Investigation of the two-photon resonance ionization of helium
Using a new experimental method, physicists from the Max Planck Institute for Nuclear Physics in Heidelberg have investigated the ionization of two resonant photons of helium with improved spectral resolution and angular resolution. For this purpose, they used an interaction microscope with a high-resolution ultraviolet (EUV) photon spectrometer developed at the institute.
The measurements were made at the Free Electron Laser in Hamburg (FLASH), a remarkable radiation source, providing intense EUV laser flashes. This allows events from each individual laser flash to be analyzed in terms of photon energy, resulting in high-resolution spectral datasets.
Helium, as the simplest and most accessible multi-electron system, is ideally suited for basic theoretical and experimental studies. Here, the mutual electrical repulsion between the two electrons plays a fundamental role – it accounts for one third of the total binding energy. Of particular interest and fundamental is the interaction with photons (the amount of light).
Researchers from the groups around Christian Ott and Robert Moshammer at the Thomas Pfeiffer Department at the Max Planck Institute for Nuclear Physics in Heidelberg have investigated the ionization of two resonant photons of helium in detail in DESY’s FLASH free-electron laser in Hamburg.
In this nonlinear process, both electrons simultaneously absorb two photons of extreme ultraviolet radiation and form a double excitation state, illustratively, both electrons are in a large orbit around a helium nucleus. The pairwise dance of the electrons is unstable and their mutual repulsion causes one to leave the atom while the other regresses to the ground state of the helium ion – a process called self-ionization (see Figure 1). It occurs when the energy of the photons corresponds to the energy of the discrete excitation, that is, when the so-called resonance condition is achieved.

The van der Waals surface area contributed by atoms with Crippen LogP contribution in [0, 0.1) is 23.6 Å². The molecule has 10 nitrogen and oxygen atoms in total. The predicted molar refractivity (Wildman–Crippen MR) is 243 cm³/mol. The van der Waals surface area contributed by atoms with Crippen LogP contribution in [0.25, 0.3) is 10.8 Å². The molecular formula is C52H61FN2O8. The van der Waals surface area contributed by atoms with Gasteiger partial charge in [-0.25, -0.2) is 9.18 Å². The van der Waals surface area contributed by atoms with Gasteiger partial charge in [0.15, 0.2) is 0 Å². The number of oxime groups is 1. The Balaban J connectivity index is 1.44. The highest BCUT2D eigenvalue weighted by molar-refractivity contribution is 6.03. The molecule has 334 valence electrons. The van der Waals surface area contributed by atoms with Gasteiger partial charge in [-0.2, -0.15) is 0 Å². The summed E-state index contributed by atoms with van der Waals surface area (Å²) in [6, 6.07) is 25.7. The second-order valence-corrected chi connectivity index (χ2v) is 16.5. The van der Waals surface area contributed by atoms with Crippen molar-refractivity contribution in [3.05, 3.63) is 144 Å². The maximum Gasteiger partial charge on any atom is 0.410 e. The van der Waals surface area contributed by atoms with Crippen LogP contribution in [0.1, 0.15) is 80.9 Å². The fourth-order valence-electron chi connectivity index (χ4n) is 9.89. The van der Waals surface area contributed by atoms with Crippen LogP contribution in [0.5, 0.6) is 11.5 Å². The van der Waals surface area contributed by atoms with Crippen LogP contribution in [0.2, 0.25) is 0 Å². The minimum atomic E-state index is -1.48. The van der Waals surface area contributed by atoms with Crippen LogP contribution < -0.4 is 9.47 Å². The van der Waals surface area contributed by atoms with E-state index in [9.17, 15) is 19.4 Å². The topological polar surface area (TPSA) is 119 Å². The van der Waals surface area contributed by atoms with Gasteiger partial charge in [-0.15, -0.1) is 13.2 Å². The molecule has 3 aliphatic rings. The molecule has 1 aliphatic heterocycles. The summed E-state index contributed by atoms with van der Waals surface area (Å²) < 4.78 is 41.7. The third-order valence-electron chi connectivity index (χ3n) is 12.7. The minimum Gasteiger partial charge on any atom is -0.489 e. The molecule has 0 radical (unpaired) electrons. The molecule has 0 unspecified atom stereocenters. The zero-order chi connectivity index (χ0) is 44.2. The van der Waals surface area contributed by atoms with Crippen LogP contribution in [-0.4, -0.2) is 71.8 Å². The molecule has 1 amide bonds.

To get a detailed measurement, the researchers used reaction microscopy (REMI), which allows full motion detection of both photoelectrons and helium ions. However, a fundamental difficulty remains to be overcome: although the free electron laser presents very intense ultraviolet radiation, the energy of the photons has a fairly wide frequency range, and the higher energy intensity range also varies from laser flash to laser flash.
However, it is this very property that has now been exploited: “We used a spectrophotometer to measure the energy distribution of the photons in each individual snapshot and then sort them according to the photon energy of higher intensity (peak position),” he explains. First author Michael Straub. “In conjunction with REMI signals, we thus obtain spectrally high-resolution datasets, digitally tunable over the entire bandwidth.” (Picture 2).
The resonance was solved with this trick and measured the angular distribution of the photoelectrons in the resonance. In direct comparison with theoretical calculations from Chris Green’s group (Purdue University), there was good agreement, but there are also deviations on closer examination. One explanation is the small contributions from non-resonant ionization with single photons of twice the energy (red curve in Fig. 1), which represents about 1% of the flash photon flux.
“These results and newly developed experimental methodology open a promising avenue for exploring the fundamental interactions of a few photons with a few electrons,” says group leader Christian Ott, summarizing the scope of the work, now published in physical review messages.
Michael Straub et al, Differential measurement of electron ejection after two-photon two-electron excitation of helium, physical review messages (2022). DOI: 10.1103/ PhysRevLett.129.183204
Submitted by Max-Planck-Institut für Kernphysik
the quote: Retrieved November 9, 2022 from https://phys.org/news/2022-11-resonant-two-photon-ionization-helium.html Investigation of the Ionization of Two Resonant Photons of Helium (2022, November 9)
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